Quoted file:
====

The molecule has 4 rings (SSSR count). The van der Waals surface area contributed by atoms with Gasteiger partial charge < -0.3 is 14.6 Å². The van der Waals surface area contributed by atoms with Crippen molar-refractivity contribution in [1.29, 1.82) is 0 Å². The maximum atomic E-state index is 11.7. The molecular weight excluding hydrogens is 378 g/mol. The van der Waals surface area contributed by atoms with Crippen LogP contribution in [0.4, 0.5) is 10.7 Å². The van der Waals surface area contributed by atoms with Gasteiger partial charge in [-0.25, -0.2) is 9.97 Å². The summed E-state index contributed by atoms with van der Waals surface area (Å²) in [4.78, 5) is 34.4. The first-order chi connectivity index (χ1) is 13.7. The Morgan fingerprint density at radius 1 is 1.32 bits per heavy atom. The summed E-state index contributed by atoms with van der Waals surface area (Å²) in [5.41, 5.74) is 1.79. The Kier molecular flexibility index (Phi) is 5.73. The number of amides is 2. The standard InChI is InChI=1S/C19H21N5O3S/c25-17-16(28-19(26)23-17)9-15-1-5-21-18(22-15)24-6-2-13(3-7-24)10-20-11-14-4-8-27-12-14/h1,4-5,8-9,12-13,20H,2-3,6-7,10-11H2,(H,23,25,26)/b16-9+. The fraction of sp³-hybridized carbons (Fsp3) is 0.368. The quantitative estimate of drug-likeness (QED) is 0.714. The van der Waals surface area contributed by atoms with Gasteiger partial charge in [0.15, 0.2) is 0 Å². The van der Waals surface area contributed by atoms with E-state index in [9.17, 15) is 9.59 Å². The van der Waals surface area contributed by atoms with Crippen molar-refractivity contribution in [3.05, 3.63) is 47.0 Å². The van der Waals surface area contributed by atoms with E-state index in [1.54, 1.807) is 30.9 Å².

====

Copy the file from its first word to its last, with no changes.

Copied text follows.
The molecule has 4 rings (SSSR count). The van der Waals surface area contributed by atoms with Gasteiger partial charge < -0.3 is 14.6 Å². The van der Waals surface area contributed by atoms with Crippen molar-refractivity contribution in [1.29, 1.82) is 0 Å². The maximum atomic E-state index is 11.7. The molecular weight excluding hydrogens is 378 g/mol. The van der Waals surface area contributed by atoms with Crippen LogP contribution in [0.4, 0.5) is 10.7 Å². The van der Waals surface area contributed by atoms with Gasteiger partial charge in [-0.25, -0.2) is 9.97 Å². The summed E-state index contributed by atoms with van der Waals surface area (Å²) in [4.78, 5) is 34.4. The first-order chi connectivity index (χ1) is 13.7. The Morgan fingerprint density at radius 1 is 1.32 bits per heavy atom. The summed E-state index contributed by atoms with van der Waals surface area (Å²) in [5.41, 5.74) is 1.79. The Kier molecular flexibility index (Phi) is 5.73. The number of amides is 2. The standard InChI is InChI=1S/C19H21N5O3S/c25-17-16(28-19(26)23-17)9-15-1-5-21-18(22-15)24-6-2-13(3-7-24)10-20-11-14-4-8-27-12-14/h1,4-5,8-9,12-13,20H,2-3,6-7,10-11H2,(H,23,25,26)/b16-9+. The fraction of sp³-hybridized carbons (Fsp3) is 0.368. The quantitative estimate of drug-likeness (QED) is 0.714. The van der Waals surface area contributed by atoms with Gasteiger partial charge in [0.15, 0.2) is 0 Å². The van der Waals surface area contributed by atoms with E-state index in [9.17, 15) is 9.59 Å². The van der Waals surface area contributed by atoms with Crippen molar-refractivity contribution in [3.05, 3.63) is 47.0 Å². The van der Waals surface area contributed by atoms with E-state index in [1.54, 1.807) is 30.9 Å².